Assessment 3: 38 website visitors completed the online questionnaire
Three oncogenetics modules were developed: an online Continuing Professional Development (G-eCPD) module, a live genetic CPD module, and a “GP and genetics” website (huisartsengenetica.nl) providing further genetics information applicable in daily practice. Three assessments to evaluate the effectiveness (1-year follow-up) of the oncogenetic modules were designed: 1.An online questionnaire on self-reported genetic competencies and changes in referral behaviour, 2. Referral rates from GPs to clinical genetics centres and 3.Satisfaction questionnaire and visitor count analytics of supportive genetics website. Participants of these online and live training reported being more aware of genetic problems long term; this was reported by 29 GPs (69%) and 46 GPs (92%) participating in the G-eCPD and live module evaluation studies, respectively (Chisquare test, p < 0.005). One year later, 68% of the respondents attending the live training reported that they more frequently referred patients to the clinical genetics centres, compared to 29% of those who attended the online oncogenetics training However, the clinical genetics centres reported no significant change in referral numbers one year after the training. Website visitor numbers increased, as did satisfaction, reflected in a 7.7 and 8.1 (out of 10) global rating of the website (by G-eCPD and live module participants, respectively). Long-term genetic consultation skills was self-reported
Low number of respondents participated in the online questionnaire and the pop up questionnaire
Wilson et al. (2006)
United Kingdom [30]
To evaluate the effectiveness of the intervention in improving GP confidence in managing patients concerned about genetic risk of breast cancer. Cluster randomized controlled trial: multifaceted decision-supported intervention with intervention and control group, pre- and post- intervention questionnaires to both groups All eligible practices (n = 86) were randomized, 57 (230 GPs) to the intervention group and 29 (116 GPs) to the control group. The total number of intervention and control GPs changed over the course of the trial because of natural turnover. Practices. Multifaceted system which (i) built on a national IT initiative to assist GPs in interpreting and applying the new national guidelines for cancer genetics, including an explanation of the rationale underlying the risk stratification; (ii) contained elements to facilitate its use in general practice (e.g. information leaflets, contact email link); and (iii) complementary educational sessions which aimed to provide insight and skills training relating to breast cancer genetics. No statistically significant differences were observed between intervention and control arms in the primary or secondary outcomes. A possible effect of the intervention on the proportion of referred patients who were at elevated risk could not be discounted. Only a small proportion of intervention GPs attended the educational session, were aware or the software, or made use of it in practice. Small sample size, low statistical power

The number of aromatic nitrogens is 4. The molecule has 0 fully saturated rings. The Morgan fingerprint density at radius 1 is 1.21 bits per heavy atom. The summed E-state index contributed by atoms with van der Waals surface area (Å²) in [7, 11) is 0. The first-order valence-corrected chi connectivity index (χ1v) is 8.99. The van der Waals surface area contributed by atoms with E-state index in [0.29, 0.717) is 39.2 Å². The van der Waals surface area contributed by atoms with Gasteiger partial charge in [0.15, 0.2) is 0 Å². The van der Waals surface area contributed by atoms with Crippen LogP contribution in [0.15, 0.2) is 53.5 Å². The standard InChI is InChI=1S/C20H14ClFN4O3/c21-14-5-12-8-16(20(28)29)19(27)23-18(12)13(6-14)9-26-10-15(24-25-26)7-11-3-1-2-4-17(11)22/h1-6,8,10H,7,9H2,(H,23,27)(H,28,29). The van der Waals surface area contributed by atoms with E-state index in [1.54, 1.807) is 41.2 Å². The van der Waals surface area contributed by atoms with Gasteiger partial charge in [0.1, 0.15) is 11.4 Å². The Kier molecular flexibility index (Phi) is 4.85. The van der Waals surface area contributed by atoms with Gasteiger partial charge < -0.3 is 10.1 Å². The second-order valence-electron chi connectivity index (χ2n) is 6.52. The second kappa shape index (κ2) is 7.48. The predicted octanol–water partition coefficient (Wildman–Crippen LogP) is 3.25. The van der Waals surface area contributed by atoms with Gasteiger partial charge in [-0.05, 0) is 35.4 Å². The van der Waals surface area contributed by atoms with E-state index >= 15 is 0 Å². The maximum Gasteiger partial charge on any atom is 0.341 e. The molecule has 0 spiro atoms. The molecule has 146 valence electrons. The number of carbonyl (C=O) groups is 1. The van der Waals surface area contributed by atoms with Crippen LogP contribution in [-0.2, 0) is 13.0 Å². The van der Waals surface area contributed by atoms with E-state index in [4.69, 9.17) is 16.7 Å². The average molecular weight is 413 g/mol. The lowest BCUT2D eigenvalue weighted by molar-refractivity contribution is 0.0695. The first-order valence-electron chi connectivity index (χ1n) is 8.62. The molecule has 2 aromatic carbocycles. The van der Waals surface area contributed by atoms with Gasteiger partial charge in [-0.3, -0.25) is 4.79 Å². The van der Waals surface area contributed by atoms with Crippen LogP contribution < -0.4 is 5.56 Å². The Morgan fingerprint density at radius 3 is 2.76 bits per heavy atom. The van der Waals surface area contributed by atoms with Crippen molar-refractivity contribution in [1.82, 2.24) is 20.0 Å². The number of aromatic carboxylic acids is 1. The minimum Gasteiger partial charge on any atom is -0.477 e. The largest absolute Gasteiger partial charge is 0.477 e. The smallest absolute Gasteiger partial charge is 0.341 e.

Confidence in managing patient was self-reported measure
Westwood et al. (2012)
United Kingdom [29]
To examine whether primary care genetic-led genetics education improves both non-cancer and cancer referral rates, and primary care-led genetics clinics improve the patient pathway. Cluster-randomized factorial trial: educational intervention to receive case scenario based seminar (intervention) or not (control), and clinic location intervention includes referred patients a primary (intervention) or secondary (control)care genetic counsellor (GC)led appointment. 73 general practices in the south of England A seminar was designed to include four case scenarios (cystic fibrosis, Huntington’s disease, breast cancer, and a child with dysmorphic features referred for diagnosis); referral access details; and the local and national cancer family history referral guidelines (breast, breast, and ovarian, ovarian, colorectal, and colorectal with other sites). An NHS intranet secure
website, with access to cancer referral guidelines and a referral form, was developed.
Eighty-nine and 68 referrals made by 36 intervention and 37 control practices respectively. There was a trend towards an overall higher referral rate among educated GPs (referral rate ratio [RRR] 1.34) and they made more appropriate cancer referrals (RRR 2.36).
83% of GC-managed appointments met the 18-week referral to treatment, NHS target.
Inadequate sample size to demonstrate anything other than very large changes in clinic attendance rates, and in particular not adequate to demonstrate narrow equivalence limits.